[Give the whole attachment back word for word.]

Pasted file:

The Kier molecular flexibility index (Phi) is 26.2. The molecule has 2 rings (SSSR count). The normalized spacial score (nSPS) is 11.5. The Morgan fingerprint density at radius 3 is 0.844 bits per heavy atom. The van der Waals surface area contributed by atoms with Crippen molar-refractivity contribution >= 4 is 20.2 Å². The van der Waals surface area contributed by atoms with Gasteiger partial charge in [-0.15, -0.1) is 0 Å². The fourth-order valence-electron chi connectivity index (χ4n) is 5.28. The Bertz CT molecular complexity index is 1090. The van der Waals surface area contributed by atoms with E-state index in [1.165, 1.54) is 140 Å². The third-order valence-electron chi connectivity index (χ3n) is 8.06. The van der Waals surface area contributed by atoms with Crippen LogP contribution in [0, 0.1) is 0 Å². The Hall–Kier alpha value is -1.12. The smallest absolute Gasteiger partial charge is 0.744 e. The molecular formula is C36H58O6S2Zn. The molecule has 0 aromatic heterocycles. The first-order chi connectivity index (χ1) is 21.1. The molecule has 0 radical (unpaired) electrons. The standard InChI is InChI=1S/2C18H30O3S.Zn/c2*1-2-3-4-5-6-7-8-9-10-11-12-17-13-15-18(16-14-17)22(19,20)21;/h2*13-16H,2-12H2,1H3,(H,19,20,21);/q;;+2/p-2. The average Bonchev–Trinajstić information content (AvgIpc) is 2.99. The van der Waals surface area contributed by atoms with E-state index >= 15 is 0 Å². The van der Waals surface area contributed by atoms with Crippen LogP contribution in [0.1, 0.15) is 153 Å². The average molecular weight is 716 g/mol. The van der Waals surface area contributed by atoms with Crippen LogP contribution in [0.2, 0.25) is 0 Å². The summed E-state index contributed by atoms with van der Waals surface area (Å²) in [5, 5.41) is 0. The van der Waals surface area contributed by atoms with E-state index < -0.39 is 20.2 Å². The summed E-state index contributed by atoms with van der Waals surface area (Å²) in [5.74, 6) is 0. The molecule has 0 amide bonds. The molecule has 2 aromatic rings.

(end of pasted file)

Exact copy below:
The Kier molecular flexibility index (Phi) is 26.2. The molecule has 2 rings (SSSR count). The normalized spacial score (nSPS) is 11.5. The Morgan fingerprint density at radius 3 is 0.844 bits per heavy atom. The van der Waals surface area contributed by atoms with Crippen molar-refractivity contribution >= 4 is 20.2 Å². The van der Waals surface area contributed by atoms with Gasteiger partial charge in [-0.15, -0.1) is 0 Å². The fourth-order valence-electron chi connectivity index (χ4n) is 5.28. The Bertz CT molecular complexity index is 1090. The van der Waals surface area contributed by atoms with E-state index in [1.165, 1.54) is 140 Å². The third-order valence-electron chi connectivity index (χ3n) is 8.06. The van der Waals surface area contributed by atoms with Crippen LogP contribution in [0, 0.1) is 0 Å². The Hall–Kier alpha value is -1.12. The smallest absolute Gasteiger partial charge is 0.744 e. The molecular formula is C36H58O6S2Zn. The molecule has 0 aromatic heterocycles. The first-order chi connectivity index (χ1) is 21.1. The molecule has 0 radical (unpaired) electrons. The standard InChI is InChI=1S/2C18H30O3S.Zn/c2*1-2-3-4-5-6-7-8-9-10-11-12-17-13-15-18(16-14-17)22(19,20)21;/h2*13-16H,2-12H2,1H3,(H,19,20,21);/q;;+2/p-2. The average Bonchev–Trinajstić information content (AvgIpc) is 2.99. The van der Waals surface area contributed by atoms with E-state index >= 15 is 0 Å². The van der Waals surface area contributed by atoms with Crippen LogP contribution in [0.1, 0.15) is 153 Å². The average molecular weight is 716 g/mol. The van der Waals surface area contributed by atoms with Crippen LogP contribution in [0.2, 0.25) is 0 Å². The summed E-state index contributed by atoms with van der Waals surface area (Å²) in [5, 5.41) is 0. The van der Waals surface area contributed by atoms with E-state index < -0.39 is 20.2 Å². The summed E-state index contributed by atoms with van der Waals surface area (Å²) in [5.74, 6) is 0. The molecule has 0 amide bonds. The molecule has 2 aromatic rings.